“Never doubt that a small group of thoughtful, committed citizens can change the world. Indeed, it is the only thing that ever has.”
Again my apologies for not getting something much posted last week. That’s the first time in a long time that I went so long without a blog. But the training with Al Gore and the Climate Reality staff was long and intense, and the networking every evening went well into the late night hours, so in short there simply wasn’t the free time to allow me to get things prepared. But now that I’ve had some time to reflect, I can tell you all about it.
The Climate Reality Leadership Corps training in Toronto was the 29th such training session that Mr. Gore and his staff have done. There are now over 8000 such trained individuals from about 140 countries all over the world. We had two intense days with our “mentees” and us mentors had to arrive a day early for another six-hour session to prepare us for the busy two days ahead.
The first sessions described the state of the planet in general and Canada in particular. One particularly eye-opening session provided the insurance data from all of the claims that have been made in the last few decades. It was interesting and scary to see how claims related to earthquakes and volcanoes have remained very stable, but that claims related to floods and droughts are on a very steady increase. The insurance industry itself attributes this rise in claims to the effects of climate change.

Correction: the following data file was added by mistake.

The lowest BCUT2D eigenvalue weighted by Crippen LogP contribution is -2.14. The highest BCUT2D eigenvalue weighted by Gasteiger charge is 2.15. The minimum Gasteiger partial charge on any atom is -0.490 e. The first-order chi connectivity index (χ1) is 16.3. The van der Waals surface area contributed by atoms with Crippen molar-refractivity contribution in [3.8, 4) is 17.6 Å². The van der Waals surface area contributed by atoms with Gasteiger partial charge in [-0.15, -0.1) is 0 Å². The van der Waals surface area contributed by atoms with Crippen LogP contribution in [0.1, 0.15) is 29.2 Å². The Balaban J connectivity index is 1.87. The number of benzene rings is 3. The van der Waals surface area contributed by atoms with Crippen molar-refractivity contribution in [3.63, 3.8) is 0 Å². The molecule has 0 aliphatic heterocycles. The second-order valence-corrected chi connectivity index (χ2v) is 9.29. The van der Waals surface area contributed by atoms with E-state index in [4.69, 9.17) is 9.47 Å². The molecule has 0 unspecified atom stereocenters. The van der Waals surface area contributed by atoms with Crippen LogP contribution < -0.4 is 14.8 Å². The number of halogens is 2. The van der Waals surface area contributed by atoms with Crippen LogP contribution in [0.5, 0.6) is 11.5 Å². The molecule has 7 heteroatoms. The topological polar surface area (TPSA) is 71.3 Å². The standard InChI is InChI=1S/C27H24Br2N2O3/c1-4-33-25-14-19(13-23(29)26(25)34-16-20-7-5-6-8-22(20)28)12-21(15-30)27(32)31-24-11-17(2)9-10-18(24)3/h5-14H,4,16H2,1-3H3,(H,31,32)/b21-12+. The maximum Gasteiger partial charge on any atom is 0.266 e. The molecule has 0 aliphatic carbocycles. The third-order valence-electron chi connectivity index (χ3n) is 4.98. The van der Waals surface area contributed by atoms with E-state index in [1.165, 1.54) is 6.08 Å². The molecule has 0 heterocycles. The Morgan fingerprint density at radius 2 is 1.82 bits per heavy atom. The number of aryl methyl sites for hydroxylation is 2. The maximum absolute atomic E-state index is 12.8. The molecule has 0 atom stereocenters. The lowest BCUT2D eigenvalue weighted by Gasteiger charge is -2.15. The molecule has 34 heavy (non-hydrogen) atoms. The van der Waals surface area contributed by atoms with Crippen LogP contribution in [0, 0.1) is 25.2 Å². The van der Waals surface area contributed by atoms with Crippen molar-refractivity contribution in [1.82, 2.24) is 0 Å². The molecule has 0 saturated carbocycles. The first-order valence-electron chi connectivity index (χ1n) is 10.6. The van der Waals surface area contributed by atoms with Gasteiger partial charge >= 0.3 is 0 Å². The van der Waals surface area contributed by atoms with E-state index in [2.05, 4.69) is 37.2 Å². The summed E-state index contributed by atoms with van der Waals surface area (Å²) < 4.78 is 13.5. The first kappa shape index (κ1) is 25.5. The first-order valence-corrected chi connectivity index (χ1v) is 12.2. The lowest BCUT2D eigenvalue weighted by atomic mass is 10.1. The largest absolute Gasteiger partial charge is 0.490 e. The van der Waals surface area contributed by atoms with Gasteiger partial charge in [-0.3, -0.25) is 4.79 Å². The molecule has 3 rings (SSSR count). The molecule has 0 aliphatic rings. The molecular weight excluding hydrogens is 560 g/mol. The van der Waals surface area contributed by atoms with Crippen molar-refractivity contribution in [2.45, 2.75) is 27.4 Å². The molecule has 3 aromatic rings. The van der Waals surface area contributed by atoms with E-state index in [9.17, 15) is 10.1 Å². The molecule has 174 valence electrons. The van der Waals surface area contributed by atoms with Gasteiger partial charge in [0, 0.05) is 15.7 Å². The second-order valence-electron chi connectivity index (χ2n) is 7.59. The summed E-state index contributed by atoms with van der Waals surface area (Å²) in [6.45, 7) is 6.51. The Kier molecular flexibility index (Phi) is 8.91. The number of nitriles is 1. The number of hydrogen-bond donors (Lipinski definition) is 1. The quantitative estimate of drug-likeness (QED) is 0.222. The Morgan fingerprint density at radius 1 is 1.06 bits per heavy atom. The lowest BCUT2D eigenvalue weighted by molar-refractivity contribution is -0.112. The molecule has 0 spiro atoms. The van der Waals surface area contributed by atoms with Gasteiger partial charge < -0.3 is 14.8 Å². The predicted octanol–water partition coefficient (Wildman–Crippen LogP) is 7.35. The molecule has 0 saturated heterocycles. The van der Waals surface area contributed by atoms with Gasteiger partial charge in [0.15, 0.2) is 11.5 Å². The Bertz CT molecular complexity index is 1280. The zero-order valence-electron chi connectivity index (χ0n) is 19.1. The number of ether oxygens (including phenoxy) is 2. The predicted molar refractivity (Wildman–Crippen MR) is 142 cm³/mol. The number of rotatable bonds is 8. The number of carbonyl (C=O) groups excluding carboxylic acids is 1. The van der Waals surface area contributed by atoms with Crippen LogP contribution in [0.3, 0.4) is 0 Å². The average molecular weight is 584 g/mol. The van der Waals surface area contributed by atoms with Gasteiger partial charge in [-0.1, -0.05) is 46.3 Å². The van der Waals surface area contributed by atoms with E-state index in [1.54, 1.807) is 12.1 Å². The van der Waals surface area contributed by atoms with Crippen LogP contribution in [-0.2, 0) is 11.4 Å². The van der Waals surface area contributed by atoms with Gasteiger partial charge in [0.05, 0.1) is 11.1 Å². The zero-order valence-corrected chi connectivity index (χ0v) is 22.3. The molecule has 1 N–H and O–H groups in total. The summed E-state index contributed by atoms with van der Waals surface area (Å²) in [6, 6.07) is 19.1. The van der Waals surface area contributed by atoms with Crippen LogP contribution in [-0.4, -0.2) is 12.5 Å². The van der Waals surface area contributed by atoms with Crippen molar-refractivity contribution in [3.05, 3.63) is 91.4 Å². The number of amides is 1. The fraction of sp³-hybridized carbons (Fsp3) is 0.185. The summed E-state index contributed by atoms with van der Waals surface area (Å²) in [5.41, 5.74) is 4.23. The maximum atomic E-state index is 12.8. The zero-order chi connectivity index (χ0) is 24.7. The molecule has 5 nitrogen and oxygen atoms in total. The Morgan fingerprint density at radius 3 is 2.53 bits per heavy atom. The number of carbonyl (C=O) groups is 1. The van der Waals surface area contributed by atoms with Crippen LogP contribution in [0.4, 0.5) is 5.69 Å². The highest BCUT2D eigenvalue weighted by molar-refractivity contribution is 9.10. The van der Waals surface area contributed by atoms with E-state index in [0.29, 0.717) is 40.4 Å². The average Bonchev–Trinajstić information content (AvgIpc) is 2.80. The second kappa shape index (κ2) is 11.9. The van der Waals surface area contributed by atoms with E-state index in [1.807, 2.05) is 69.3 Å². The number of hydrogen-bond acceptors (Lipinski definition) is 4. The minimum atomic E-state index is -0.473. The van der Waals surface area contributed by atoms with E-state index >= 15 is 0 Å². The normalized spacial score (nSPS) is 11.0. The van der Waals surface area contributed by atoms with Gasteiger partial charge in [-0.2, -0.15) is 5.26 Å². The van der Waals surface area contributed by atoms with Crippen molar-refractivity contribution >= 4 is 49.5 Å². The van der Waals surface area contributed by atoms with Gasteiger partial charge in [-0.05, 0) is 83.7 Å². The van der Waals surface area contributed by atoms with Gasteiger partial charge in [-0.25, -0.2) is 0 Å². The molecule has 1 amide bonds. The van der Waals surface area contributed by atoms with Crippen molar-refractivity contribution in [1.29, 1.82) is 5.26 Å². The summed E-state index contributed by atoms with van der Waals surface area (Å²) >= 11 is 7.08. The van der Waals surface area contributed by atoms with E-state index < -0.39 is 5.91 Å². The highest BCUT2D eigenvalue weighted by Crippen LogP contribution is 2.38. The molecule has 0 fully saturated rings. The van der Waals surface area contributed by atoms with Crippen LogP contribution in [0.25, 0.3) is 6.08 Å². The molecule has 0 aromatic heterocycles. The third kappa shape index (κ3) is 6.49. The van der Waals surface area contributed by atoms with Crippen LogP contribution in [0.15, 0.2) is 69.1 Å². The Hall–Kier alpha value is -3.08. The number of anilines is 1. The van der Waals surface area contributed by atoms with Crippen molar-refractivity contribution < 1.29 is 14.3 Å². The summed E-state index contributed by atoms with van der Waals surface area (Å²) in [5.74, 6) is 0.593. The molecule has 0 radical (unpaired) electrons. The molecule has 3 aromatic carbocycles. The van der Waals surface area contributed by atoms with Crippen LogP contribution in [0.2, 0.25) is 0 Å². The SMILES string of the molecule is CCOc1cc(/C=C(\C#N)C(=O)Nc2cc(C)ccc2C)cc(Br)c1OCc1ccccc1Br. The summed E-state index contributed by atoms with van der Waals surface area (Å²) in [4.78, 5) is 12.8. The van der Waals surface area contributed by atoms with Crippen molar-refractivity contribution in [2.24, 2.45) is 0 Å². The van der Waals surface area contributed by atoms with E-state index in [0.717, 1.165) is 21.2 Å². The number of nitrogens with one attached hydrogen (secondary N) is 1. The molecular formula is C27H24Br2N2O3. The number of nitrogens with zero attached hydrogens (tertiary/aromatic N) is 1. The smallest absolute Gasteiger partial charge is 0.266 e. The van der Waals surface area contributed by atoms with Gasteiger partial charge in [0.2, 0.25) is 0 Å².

We also spent part of the first day getting the attendees to craft their own story about why they were interested in being a part of Climate Reality, because it’s important to connect with an audience when giving a presentation. As one person so aptly put it, “I don’t care how much you know, until I know how much you care.”
The rest of the first day was spent with Mr. Gore. He gave the full two-plus-hour version of his updated slide show that included images from events that had happened just days before. Despite its length, the entire room was riveted. Every trainee now has access to all of those slides along with all future updates.
The second morning provided a 40-minute session with Kathleen Wynne, the Premier of Ontario. She had many positive things to say about our group, and updated everyone about what Ontario is doing to fight climate change. For example, my province of Ontario was the first jurisdiction in all of North America to completely phase out coal. Along with Quebec and California, Ontario has also participated in a cap-and-trade system for reducing emissions. As a result of Canada’s two largest provinces being involved, more than 75% of Canadians are under this system. It’s obvious there is a lot of mutual respect between Mr. Gore and Ms. Wynne, and that they’re on the same page.
Most of the rest of day two was spent with Mr. Gore. He provided a shortened version of his talk meant to fit within the time constraints of what most requests for a presentation will allow. This was followed up with a Q&A of Mr. Gore and his science advisor.
The very last sessions were dedicated to teaching everyone how to become active and how to get others engaged. As part of this, a “Day of Action” was planned for the following day. All over Toronto, newly-trained Climate Reality leaders were getting signatures for a petition that will encourage the Canadian government to become part of the solution and commit to real change in Paris this coming December. This led to a grand total of 3,675 signatures, quite a feat for one day!
I’ve left Toronto reinvigorated in my passion to tackle this issue. And I have more than a dozen new Climate Reality leaders under my wing as my mentoring duties don’t stop just because the formal training is done. I’ve already received a number of inquiries from them as they channel their enthusiasm into real plans of action and I’m doing my best to guide them in their continuing journey.
Margaret Mead had it right: together we are all making a difference.